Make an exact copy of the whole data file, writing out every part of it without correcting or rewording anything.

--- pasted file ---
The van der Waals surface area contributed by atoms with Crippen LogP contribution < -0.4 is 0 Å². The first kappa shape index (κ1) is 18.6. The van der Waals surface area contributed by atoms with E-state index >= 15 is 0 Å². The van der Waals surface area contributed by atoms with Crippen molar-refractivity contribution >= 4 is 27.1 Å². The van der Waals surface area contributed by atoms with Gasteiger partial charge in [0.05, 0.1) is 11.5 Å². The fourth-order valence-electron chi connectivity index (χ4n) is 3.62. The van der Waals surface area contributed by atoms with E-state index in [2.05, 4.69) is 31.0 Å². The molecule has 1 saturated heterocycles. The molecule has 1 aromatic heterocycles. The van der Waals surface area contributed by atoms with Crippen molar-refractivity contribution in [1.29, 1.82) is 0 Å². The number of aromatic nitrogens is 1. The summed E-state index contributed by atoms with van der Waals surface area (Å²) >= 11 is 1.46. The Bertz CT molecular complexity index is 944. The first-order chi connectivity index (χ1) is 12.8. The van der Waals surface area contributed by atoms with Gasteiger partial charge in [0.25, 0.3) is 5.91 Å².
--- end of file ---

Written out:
The van der Waals surface area contributed by atoms with Crippen LogP contribution < -0.4 is 0 Å². The first kappa shape index (κ1) is 18.6. The van der Waals surface area contributed by atoms with E-state index >= 15 is 0 Å². The van der Waals surface area contributed by atoms with Crippen molar-refractivity contribution >= 4 is 27.1 Å². The van der Waals surface area contributed by atoms with Gasteiger partial charge in [0.05, 0.1) is 11.5 Å². The fourth-order valence-electron chi connectivity index (χ4n) is 3.62. The van der Waals surface area contributed by atoms with E-state index in [2.05, 4.69) is 31.0 Å². The molecule has 1 saturated heterocycles. The molecule has 1 aromatic heterocycles. The van der Waals surface area contributed by atoms with Crippen molar-refractivity contribution in [1.29, 1.82) is 0 Å². The number of aromatic nitrogens is 1. The summed E-state index contributed by atoms with van der Waals surface area (Å²) >= 11 is 1.46. The Bertz CT molecular complexity index is 944. The first-order chi connectivity index (χ1) is 12.8. The van der Waals surface area contributed by atoms with Gasteiger partial charge in [0.25, 0.3) is 5.91 Å².